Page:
Steve Nash’s recent signing revives international income tax debate
Steve Nash is a two time league MVP who has played in the NBA since being drafted by the Phoenix Suns in the 1996 entry draft. Nash, from Johannesburg, South Africa, was raised in British Columbia and with his recent free agent status had many Canadians wishing he would return to Canada to sign with the Toronto Raptures.
The potential of Nash signing in Toronto has renewed the debate over the tax liability of playing north of the border. Many tax professionals think Ontario’s current marginal income tax rate of 46.4% (scheduled to increase to 49.5% as of July 1) deters professional athletes from signing with Canadian franchises.
This article addresses whether Canada’s tax exposure is out of proportion to that of the US. To help answer this question, we will examine each country’s tax policies and use the terms of Nash’s recent contract with the Lakers to compare his tax liability in California to that in Ontario.
When comparing the two systems of taxation, please note that Canada’s high income tax rate is deceiving, because it includes both the provincial and federal tax rates (all residual taxation power in Canada, other than Quebec, is left to the federal government). Therefore, Ontario’s 46.4% includes: the 29% federal rate on income over $132,406 plus Ontario’s 13.16% income tax rate on income over $500,000 plus Ontario’s surtax on current taxes of 56%.
Canada’s system is different from ours because in the US, each state has the right, separate and distinct from that of the federal government, to tax individuals. So an athlete performing services in Ontario is required to file only one income tax return to the federal government, but an athlete performing services in the US is required to file a federal income tax return and a state income tax return for each state that requires one.
Let’s use Steve Nash’s current $9,000,000 contract as an example. For the 2011 tax year, Nash would owe $2,597,075.25 in federal tax and $1,559,330.55 in Ontario tax for a total tax of $4,156,405.80 or a 46.18% tax rate in Canada. In comparison, as a California resident he would owe $3,110,631.50 in federal tax and $916,223.59 in state tax for a total tax of $4,161,840 or a 46.24% tax rate.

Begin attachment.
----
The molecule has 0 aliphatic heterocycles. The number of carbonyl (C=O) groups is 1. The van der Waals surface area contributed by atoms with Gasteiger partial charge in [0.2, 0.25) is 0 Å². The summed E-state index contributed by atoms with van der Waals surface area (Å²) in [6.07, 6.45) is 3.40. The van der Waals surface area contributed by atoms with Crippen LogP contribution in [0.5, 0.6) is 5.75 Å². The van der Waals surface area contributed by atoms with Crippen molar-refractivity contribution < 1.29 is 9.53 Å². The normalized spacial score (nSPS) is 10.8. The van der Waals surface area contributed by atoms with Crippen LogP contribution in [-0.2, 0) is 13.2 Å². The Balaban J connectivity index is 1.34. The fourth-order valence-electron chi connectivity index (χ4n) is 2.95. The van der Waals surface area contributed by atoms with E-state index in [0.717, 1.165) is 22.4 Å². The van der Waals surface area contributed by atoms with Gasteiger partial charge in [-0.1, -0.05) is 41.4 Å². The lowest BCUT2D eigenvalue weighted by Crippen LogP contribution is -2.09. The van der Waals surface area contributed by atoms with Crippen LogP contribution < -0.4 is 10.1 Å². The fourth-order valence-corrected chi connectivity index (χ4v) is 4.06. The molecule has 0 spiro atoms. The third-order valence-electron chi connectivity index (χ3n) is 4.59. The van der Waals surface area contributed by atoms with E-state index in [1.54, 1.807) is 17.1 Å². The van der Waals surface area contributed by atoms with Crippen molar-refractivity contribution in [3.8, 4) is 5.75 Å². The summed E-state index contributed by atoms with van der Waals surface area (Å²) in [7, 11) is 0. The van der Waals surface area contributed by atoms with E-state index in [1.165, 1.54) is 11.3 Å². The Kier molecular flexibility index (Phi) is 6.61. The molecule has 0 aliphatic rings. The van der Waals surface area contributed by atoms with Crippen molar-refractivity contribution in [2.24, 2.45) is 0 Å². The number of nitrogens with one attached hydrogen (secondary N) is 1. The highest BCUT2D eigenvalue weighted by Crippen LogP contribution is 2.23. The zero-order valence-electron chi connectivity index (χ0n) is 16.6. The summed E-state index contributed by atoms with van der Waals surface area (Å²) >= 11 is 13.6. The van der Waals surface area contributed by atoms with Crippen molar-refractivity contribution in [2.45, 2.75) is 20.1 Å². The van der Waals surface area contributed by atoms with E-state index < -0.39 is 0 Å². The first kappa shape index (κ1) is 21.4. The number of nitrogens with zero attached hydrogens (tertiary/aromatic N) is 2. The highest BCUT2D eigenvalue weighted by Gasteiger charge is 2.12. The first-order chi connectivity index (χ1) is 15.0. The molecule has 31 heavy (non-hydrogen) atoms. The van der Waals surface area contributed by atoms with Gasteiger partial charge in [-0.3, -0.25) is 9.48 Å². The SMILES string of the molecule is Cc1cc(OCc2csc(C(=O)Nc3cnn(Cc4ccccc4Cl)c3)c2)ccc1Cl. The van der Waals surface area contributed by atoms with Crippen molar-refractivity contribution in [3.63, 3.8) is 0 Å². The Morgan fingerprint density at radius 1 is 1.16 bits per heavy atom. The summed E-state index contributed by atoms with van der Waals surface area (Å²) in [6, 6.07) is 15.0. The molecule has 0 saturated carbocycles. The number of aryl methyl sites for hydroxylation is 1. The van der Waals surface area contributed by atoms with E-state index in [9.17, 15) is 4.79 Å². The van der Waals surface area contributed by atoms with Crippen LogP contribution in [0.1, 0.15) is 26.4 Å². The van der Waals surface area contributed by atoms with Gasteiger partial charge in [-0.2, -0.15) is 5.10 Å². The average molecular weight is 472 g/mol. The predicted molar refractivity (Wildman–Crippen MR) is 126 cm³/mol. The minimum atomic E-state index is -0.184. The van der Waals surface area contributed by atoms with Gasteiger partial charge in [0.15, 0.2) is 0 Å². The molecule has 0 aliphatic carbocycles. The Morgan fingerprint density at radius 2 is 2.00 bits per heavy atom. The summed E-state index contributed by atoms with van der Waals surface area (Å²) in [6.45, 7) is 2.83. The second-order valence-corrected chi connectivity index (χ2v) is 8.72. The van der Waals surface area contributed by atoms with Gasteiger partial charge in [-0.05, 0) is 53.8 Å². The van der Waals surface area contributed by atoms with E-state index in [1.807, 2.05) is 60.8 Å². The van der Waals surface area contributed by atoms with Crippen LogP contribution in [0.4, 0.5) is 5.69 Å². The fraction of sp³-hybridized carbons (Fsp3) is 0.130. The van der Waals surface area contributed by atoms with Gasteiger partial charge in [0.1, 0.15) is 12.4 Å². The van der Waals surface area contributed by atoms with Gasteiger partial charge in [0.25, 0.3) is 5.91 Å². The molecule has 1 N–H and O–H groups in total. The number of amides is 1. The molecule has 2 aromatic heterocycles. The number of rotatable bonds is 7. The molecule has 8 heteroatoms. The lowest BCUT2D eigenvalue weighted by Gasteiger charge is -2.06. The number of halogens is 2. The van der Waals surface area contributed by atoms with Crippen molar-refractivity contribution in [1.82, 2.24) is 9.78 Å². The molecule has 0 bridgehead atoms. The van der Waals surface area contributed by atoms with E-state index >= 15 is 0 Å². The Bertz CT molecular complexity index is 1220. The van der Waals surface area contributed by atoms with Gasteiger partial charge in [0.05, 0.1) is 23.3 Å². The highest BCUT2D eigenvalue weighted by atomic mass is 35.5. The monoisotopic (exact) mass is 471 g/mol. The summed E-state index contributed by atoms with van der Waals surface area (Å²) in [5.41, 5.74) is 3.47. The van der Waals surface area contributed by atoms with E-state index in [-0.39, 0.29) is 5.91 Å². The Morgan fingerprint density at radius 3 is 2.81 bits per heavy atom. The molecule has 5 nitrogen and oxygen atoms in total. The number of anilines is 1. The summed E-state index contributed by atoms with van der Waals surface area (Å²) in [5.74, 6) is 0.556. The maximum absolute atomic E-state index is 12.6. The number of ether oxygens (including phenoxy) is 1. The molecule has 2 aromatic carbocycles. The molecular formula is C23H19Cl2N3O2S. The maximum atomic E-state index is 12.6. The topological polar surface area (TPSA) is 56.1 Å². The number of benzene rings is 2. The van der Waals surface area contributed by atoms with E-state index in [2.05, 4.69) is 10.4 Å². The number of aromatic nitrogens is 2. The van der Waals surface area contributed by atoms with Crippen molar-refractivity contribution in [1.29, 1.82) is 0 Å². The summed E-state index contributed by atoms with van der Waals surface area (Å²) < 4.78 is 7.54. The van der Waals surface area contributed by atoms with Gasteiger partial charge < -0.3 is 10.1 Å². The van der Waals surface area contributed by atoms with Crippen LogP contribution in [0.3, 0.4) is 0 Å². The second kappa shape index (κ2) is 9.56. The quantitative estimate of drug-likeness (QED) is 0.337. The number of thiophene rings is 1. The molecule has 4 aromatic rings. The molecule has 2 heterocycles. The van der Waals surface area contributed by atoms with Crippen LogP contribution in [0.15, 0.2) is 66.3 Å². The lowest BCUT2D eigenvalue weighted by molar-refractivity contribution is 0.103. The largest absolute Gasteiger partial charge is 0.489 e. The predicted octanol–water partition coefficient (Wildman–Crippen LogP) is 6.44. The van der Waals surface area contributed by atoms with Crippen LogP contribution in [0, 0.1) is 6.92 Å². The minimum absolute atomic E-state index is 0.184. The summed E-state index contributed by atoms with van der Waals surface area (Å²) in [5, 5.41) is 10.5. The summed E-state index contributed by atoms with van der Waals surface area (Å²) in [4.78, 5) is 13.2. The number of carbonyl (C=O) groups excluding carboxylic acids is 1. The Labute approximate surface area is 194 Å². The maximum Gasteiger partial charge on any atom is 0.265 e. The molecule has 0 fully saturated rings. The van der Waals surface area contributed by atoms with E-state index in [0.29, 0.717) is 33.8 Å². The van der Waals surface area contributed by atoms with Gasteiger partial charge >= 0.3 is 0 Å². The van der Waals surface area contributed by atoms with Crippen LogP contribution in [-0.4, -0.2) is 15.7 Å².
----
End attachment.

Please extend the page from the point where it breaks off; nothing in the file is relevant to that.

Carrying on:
As you can see, the tax liability of playing in Toronto is nearly identical to the tax liability of playing in Los Angeles. Although the Canadian federal rate is lower than the US rate, athletes are hit extremely hard by Ontario’s surtax, so the overall tax rate ends up about the same as that of playing in California. The end result is that in Canada (using 2011 income tax rules), Nash would keep 53.82% of his income and in California, he would keep 53.76%.
In conclusion, Steve Nash’s signing with the Los Angeles Lakers had more to do with Nash chasing an NBA title than looking for a better tax situation. As we’ve just seen, there is no tax advantage to signing in California vs. Canada. The end result is that Nash believed that by signing with the Lakers he had a much better chance of competing for a NBA title as opposed to his chance by returning home to Canada and playing for the Toronto Raptures.
ALAN POGROSZEWSKI is an Assistant Professor of Sports Studies at St. John Fisher College and the President of his own tax consulting business whose clientele includes professional athletes performing services on three separate continents. Prior to joining St. John Fisher College, Mr. Pogroszewski was the Vice President of Business Operations for Sports Consulting Group, specializing in the representation of professional hockey players. Mr. Pogroszewski received his M.B.A. from Rochester Institute of Technology in 1996 and his M.S. in Taxation from St. John Fisher in 2003
athletes, baseball, basketball, Canada tax, contracts, Dwight Howard, First Take, hockey, income tax, IRS, Jerry West, Kobe Bryant, Lakers, Lakers Trade, Los Angeles Lakers, Mike Brown, NBA, NBA League News, NBA rumors, personal income tax, salary, state tax, Steve Nash, Steve Nash Trade, tax, tax returns, The Dan Patrick Show
January 1, 2012
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